By Dr Irene Mahamba

WHEN evil takes root in a community, its members must reject it — rejection diffuses its potency.

Evil must be fought by every member of the community to get rid of it.

If they do not fight the evil, it means they accept it, and are in complicity with its purpose and when that happens the spirit force that protects the community departs, Musikavanhu leaves the people.

When the British invaded our country in 1890, Mwari’s chief mediums, Nehanda and Kaguvi, consulted with Him and the response was categorical; they had to get rid of the white menace, He told them there would be no peace in the land as long as the white man was ensconced in the land.

This was the clarion call for the liberation struggle, both the First and the Second Chimurenga.

Had the people of Zimbabwe not heeded Musikavanhu’s call to rid the land of the white menace, we would still be slaves, grovelling before it as its caged animals.

Thus, the response of any community to any evil that rears its ugly head among the people is critical.

A community is held together by its morals and ethics, the values, attitudes and feelings that embody its soul. 

When this is violated, corrective action must be taken; it is the responsibility of the whole community not just the leaders.

Among our people, before the interference of the white menace, if an individual or individuals became notorious for witchcraft or some such vileness like prostitution, they would be driven out of the community, they would be banished, this was a way of protecting the community. 

If such evil were allowed to fester, the spirit force that protects the community would depart until the people took corrective action. 

Prayers for the rains would not be answered if there was some evil in the community, Musikavanhu would not respond. 

The mediums would tell the people of the corrective measures required.

Our society had its own way of preserving its purity, thus maintaining its relationship with Musikavanhu. 

During our liberation struggle, there were rules and regulations that guided the prosecution of the war.

The violations of the rules attracted serious punishment.

For instance, adultery was anathema. 

If anyone committed adultery, the whole group or base would be endangered; the spirit force guiding and protecting the liberation struggle departed and everybody was vulnerable. 

Young men and women left the country to free the land from the white menace.

As Comrade Nhamo explains in ZANLA Comes To Town, such behaviour attracted unnecessary battles. 

There would be no peace until the culprit was apprehended and punished.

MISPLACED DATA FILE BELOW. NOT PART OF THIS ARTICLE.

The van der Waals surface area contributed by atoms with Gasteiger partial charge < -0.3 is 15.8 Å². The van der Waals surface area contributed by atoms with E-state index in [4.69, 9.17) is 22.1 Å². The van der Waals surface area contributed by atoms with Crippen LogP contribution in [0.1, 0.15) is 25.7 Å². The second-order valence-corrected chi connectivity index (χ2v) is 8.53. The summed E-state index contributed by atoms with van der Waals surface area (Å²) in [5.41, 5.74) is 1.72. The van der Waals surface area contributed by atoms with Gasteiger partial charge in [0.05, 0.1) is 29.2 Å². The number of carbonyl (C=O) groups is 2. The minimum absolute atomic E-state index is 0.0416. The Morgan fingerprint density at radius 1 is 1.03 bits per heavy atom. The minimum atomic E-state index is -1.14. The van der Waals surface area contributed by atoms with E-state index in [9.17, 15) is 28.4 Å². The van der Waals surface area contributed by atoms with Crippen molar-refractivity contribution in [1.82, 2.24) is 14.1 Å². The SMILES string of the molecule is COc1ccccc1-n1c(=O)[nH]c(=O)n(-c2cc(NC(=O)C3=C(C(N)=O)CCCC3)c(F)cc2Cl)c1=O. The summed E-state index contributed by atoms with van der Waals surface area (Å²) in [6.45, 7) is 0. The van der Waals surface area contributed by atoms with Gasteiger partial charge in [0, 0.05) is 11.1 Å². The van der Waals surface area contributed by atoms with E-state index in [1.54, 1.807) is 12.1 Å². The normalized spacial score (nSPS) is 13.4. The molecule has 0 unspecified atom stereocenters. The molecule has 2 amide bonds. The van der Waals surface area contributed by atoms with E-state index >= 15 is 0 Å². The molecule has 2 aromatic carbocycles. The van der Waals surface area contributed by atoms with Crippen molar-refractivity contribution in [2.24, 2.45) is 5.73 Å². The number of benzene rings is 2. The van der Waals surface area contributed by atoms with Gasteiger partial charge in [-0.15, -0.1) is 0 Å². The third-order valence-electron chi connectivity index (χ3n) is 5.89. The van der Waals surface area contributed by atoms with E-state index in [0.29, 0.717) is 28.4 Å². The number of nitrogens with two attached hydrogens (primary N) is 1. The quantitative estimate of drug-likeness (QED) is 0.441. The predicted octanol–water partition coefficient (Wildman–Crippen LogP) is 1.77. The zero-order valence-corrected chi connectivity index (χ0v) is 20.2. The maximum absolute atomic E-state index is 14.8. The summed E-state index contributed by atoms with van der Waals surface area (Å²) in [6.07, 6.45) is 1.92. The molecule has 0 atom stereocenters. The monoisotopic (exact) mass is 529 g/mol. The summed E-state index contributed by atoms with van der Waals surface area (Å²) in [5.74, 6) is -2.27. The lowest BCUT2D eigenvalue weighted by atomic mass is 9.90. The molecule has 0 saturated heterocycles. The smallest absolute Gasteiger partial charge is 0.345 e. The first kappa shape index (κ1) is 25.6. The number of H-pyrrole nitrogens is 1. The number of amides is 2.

Musikavanhu led a principled war, not a war of vagabonds and barbarians as in the case of the whites.

The principles or guidelines of the struggle came from the ethos of our people.

This spirit force that guided its sons and daughters through the forests and led them to victory exacted a particular way of life, a moral, ethical way of life. We were not mercenaries, but shamwari dzeropa.

This is the loftiest it had to be. 

Malcontents had to be corrected so that material and spiritual order prevailed. 

That is how the struggle was won. 

In Musikavanhu’s war, there was no room for the selfish. 

It was a war of total commitment to sacrifice for others. 

He could never countenance abuse of those you claimed to be liberating.

This same spirit force that carried us through the liberation struggle exacts a particular ethos for Zimbabwe. 

He did not guide His sons and daughters through so many hardships, losing thousands so that at the end of it all, anybody could design whatever kind of society for His children whom He liberated.

This Zimbabwe has to be guided by these same morals and ethics. 

It is incorrect to imagine that Zimbabwe is now free therefore anything goes. 

Whenever there was moral debauchery, Musikavanhu departed. 

Today He does not stay around whenever there is moral debauchery because it is after 1980.

The Ancient of Old has never been at peace with immorality, with the unethical. 

He has never been at peace with moral debauchery, chingochani — inhumanity of all kinds. 

The moral code handed down to our ancestors for generations is His covenant with them that He shall dwell among them. 

Whenever this moral code is broken, there are means and ways of correcting the situation, restoring normalcy so that the Covenant is not broken, because when it is broken, He departs and when He departs, all hell breaks loose.

He ruled from his shrine in Matobo, he told people to be His people: Vave vakarurama.

To the liberation forces he said: Do not commit adultery, do not be cruel and inhumane to both your people and the enemy, do not steal from your people, do not steal from the dead enemy and I shall be with you, I shall guide and protect you. This is where nzira dzamasoja come from and they still apply.

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